Is it easy to book a Trek America trip?
Super easy! I know some people on my tour did it over the phone, but I just did it only. All I did was click on what tour and dates I wanted to do, and complete a quick form. It was similar to placing an order with ASOS! What's great with Trek America though is that the staff genuinely want to make your trip the best possible so will be happy to help and answer any questions.
How much does a Trek America trip cost and what do I have to pay up front?
I'm not going to lie, this isn't cheap. I had to save like mad to be able to afford this trip. The actual tour cost just over £900 which includes all travel and hotels whilst on the tour. My flights were £900ish too. I also stayed a total of 4 extra nights in hotels. With Trek America though you only have to pay a deposit up front, and the rest is due at a later date. I actually paid a little off each month every time I got paid, so I didn't miss the money too much. I will say this though, it is worth every single penny.
What did you do about flights?
Some people booked their flights themselves, but I just went through Trek America. The reason for this is because I didn't have to pay for my flights completely up front and the cost was just added on to my account, so I could pay it off with my Trek. It also let's you amend your booking if you need to change anything.
You stayed extra days before and after the Trek. What hotels did you stay in? Did everyone stay after?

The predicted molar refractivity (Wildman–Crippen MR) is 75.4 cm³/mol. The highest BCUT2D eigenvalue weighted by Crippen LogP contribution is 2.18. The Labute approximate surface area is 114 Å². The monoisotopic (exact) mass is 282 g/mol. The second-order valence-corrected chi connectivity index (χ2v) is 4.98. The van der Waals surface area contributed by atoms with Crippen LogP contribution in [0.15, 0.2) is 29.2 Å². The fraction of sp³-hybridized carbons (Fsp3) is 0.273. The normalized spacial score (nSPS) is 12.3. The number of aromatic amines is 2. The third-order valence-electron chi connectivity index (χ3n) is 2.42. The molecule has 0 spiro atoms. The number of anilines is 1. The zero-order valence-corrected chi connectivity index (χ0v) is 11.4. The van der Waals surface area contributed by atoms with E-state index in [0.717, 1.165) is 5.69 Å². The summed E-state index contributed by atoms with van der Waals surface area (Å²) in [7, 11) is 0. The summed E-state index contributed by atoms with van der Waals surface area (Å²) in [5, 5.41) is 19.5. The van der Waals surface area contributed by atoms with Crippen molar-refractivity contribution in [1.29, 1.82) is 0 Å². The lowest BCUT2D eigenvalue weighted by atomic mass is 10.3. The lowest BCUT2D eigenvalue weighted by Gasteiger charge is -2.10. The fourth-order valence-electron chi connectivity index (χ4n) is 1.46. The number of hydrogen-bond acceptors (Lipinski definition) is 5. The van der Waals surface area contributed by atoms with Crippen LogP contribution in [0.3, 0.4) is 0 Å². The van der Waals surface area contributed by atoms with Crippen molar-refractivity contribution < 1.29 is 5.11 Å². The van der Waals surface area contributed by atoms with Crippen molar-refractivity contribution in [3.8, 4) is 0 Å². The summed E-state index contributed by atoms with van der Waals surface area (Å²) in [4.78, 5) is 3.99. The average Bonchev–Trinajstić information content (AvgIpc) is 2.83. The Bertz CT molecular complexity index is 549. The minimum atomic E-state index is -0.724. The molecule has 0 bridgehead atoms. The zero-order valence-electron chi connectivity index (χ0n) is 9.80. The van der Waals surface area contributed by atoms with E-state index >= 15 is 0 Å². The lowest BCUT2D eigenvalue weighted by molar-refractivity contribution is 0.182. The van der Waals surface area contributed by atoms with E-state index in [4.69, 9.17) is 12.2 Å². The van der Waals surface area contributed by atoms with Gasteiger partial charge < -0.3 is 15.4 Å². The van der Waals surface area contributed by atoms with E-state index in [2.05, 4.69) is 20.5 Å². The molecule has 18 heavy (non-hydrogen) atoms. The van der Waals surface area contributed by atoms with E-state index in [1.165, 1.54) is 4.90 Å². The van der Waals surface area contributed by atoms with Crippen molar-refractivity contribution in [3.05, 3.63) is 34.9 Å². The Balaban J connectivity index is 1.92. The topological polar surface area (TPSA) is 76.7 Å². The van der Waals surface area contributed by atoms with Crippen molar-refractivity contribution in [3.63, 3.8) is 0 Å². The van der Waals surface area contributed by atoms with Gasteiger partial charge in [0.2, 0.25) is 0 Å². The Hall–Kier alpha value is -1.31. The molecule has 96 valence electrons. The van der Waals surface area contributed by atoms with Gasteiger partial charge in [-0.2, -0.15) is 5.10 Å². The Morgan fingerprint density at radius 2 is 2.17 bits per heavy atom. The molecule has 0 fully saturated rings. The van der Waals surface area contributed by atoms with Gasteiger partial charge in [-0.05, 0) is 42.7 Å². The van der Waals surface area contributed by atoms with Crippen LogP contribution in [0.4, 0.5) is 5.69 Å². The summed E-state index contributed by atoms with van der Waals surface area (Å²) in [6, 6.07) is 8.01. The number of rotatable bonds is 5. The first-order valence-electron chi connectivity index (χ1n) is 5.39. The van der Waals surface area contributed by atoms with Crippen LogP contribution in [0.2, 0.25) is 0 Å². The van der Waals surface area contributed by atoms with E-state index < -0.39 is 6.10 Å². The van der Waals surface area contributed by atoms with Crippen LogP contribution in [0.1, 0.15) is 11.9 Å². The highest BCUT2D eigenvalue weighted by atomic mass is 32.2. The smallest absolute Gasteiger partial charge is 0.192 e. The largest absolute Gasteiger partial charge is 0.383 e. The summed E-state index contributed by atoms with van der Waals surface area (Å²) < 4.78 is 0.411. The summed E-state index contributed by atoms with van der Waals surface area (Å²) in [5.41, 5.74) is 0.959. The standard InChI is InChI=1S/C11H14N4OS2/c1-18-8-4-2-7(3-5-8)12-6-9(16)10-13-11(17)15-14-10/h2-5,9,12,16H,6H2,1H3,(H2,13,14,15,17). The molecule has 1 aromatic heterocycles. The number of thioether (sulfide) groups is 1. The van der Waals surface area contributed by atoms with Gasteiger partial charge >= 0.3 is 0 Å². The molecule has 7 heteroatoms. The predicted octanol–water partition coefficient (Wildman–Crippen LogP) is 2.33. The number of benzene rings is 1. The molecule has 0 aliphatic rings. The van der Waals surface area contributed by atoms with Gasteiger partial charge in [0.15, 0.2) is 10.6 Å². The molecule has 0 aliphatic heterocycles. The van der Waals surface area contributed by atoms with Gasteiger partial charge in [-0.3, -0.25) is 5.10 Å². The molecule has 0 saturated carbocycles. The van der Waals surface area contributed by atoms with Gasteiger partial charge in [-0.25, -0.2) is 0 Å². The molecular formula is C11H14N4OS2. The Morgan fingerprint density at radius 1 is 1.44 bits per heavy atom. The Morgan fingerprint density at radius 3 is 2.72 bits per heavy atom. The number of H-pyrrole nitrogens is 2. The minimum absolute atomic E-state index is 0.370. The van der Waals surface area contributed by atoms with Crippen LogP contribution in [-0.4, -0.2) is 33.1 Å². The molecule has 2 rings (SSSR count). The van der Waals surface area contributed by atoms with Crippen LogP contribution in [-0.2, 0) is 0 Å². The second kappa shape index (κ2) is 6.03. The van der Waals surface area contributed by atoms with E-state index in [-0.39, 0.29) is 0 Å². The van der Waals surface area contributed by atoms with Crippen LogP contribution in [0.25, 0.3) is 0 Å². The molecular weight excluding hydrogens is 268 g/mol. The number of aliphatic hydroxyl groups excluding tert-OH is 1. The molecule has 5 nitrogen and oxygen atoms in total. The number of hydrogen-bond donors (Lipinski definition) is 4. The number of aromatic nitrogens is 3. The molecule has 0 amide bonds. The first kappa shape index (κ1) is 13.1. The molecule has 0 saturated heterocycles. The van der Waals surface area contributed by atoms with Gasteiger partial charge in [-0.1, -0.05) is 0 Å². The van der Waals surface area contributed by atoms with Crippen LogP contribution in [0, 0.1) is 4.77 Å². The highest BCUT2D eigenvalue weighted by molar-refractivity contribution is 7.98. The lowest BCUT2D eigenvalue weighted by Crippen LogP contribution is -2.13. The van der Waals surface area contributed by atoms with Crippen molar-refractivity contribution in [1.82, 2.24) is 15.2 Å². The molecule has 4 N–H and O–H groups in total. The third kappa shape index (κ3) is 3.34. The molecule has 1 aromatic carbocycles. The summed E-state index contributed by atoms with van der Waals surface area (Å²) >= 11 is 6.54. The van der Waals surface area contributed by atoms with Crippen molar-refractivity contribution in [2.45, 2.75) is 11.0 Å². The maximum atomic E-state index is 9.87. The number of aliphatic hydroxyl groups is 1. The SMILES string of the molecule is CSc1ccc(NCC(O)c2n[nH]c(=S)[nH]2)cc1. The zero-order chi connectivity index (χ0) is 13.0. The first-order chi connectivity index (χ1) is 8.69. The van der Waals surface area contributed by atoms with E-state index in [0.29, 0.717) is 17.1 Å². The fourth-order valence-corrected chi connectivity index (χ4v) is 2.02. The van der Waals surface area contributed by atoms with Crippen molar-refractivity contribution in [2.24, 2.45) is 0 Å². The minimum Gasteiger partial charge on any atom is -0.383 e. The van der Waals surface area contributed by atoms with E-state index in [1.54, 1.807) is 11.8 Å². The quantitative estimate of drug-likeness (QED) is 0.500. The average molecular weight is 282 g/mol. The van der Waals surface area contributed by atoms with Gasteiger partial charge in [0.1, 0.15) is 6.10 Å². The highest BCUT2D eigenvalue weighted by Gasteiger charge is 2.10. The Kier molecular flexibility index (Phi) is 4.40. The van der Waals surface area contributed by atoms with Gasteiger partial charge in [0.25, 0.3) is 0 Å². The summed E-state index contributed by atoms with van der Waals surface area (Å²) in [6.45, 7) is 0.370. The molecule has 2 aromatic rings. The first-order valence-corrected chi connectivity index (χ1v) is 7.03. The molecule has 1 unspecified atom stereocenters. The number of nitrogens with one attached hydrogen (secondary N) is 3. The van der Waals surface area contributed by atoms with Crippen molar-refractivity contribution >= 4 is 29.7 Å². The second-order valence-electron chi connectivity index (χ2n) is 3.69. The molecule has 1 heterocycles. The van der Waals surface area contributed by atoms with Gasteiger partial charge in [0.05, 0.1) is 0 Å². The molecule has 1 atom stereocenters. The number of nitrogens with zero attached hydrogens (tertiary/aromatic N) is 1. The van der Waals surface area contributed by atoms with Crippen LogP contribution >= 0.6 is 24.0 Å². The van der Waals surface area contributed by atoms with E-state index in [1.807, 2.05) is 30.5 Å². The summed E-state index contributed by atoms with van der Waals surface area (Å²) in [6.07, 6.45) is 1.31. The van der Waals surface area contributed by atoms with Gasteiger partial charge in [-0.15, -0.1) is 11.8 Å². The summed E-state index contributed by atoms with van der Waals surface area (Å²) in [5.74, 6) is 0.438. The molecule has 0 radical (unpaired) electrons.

I stayed in the Gateway hotels recommended by Trek America which were pretty decent. They are good location for the airport and exploring and, again, have the added perk of not having to pay up front. I would suggest booking at least one night in the hotel before and after the trek as they start early in the morning, and after the Trek you won't want to say goodbye straight away. On my tour there were a couple of us who started in LA a couple of days before, but the majority came the day before. There were definitely more people staying on in San Francisco. Again, the vast majority were in Gateway hotels but there were others in ones they'd booked themselves. It wasn't a problem as we all still met up. I think if you are only staying or two days, make use of the Gateway hotels, but if you want a couple extra nights in the start/end location, you might be best looking for a hotel in the centre of the action.